I dare you (yes, you personally) to do at least one completely new thing this winter. Bring a friend to the nearest sled hill and race to the bottom. (If you’re somewhere without snow, you can “sled” down grassy hills by perching on blocks of ice. Bring a folded towel to sit on if you don’t want a wet butt!) Or rent a tube at a tubing hill—many even have rope lifts so you don’t have to hike back up. If you have the budget, take a beginner’s lesson in snowboarding, skiing, or even snowmobiling. Carve a snowbank into a sculpture, or fill balloons with water and food coloring, freeze them, peel off the balloons, and use the colorful orbs to decorate your porch. Go ice skating for an afternoon, even if you spend the whole time scooting around and clutching the boards. It’s OK to feel a little silly, and to laugh at yourself. And it’s even better to bring a friend so you can laugh at each other instead.
Make Your Home Cozier
Winter offers two great pleasures: going outside, and coming in again. The first will help you appreciate the second, but there’s a lot you can do to make your house cozier in its own right, too. I love electric candles, because they give a nice glow—a kind of living light, as flames are referred to in Norwegian—without the risk of burning anything down. Everyone knows that blankets, slippers, mugs, etc. are associated with winter, but if you haven’t gone all-in on cozy surroundings, you might be surprised by how much of a difference they make. Warm up a toddy or spiced cider on the stove to make your house smell amazing.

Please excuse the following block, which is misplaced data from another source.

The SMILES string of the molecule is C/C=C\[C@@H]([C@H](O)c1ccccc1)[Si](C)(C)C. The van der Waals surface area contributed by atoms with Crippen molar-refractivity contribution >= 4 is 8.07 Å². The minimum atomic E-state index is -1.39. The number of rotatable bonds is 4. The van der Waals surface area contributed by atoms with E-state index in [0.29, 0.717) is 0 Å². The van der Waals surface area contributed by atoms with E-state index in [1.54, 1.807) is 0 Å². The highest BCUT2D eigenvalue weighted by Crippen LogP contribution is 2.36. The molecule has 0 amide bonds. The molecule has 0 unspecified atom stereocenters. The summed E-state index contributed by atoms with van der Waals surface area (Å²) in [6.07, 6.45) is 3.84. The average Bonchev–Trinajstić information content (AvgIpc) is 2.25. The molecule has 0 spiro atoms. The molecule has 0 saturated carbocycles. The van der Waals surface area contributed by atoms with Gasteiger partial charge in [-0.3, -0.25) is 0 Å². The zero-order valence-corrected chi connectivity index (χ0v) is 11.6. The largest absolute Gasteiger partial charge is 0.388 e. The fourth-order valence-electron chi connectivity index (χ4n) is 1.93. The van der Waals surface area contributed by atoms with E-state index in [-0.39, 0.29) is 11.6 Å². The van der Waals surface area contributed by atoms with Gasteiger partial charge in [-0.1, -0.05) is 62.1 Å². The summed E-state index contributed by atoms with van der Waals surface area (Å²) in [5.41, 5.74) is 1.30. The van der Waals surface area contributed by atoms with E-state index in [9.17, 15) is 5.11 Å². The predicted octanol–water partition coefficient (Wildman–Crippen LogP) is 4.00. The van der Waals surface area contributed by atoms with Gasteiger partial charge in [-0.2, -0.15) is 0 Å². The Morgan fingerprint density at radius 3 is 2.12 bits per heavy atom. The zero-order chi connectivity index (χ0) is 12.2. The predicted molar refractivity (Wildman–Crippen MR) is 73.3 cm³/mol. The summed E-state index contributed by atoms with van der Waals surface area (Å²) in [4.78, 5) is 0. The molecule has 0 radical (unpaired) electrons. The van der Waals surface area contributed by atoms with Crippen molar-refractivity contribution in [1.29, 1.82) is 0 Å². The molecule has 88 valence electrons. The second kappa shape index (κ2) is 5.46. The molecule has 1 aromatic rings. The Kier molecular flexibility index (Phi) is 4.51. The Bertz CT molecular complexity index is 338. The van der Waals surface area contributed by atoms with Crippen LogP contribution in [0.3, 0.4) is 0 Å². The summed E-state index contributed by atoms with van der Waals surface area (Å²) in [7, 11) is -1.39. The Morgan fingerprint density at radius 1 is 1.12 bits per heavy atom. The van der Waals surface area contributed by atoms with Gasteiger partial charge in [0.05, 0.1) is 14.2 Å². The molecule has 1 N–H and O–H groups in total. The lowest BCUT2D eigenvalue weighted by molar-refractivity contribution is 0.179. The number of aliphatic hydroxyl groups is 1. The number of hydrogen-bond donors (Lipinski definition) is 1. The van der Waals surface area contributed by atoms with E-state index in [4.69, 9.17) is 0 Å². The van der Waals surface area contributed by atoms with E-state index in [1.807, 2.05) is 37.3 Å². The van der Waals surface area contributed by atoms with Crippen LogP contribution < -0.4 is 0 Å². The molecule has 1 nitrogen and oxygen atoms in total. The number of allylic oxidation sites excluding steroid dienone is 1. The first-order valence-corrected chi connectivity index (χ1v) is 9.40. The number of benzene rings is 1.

Eat and Drink Well
It takes a lot of energy to keep your body warm. You’ll get hungry while you’re outside, and hungry when you get back in, and if you go outside without eating enough, you’ll almost certainly feel cold and miserable. Plan to have hearty meals before and after you go out, and carry snacks in your pocket; eating little treats often will help your body to generate warmth. And if you’re even marginally inclined toward cooking, use a crock pot: there’s really nothing like coming inside and having a hot, fragrant stew just waiting for you.
Create Your Own Traditions
January and February can feel like the bleakest winter months, in part because they’re defined by lack: there’s none of the cheer and pomp of the holidays, which make even the coldest December festive, and there are still months to go before spring. But part of what makes seasons special is that the fun they offer is limited; there are things you can only do at certain times, so you look forward to them and savor them. What traditions can you develop for the depths of your own winters? Can you start a practice of taking a weekly hike (or snowshoe or cross-country ski jaunt) with friends, then watching movies and ordering a pizza? Make an annual trip to volunteer at a sled dog race? Arrange (or enter) a snow-sculpture competition? You can also commit to doing the things you rarely make time for, like reading books or baking. The more you create winter rituals that you enjoy, the more joy the season will hold for you, even if the things you do are as simple as lighting candles in the evening or savoring a special tea. And next fall, when the days get darker and the first frost appears, you’ll know you’re leaving the warmth of summer behind—but you have something wonderful to look forward to.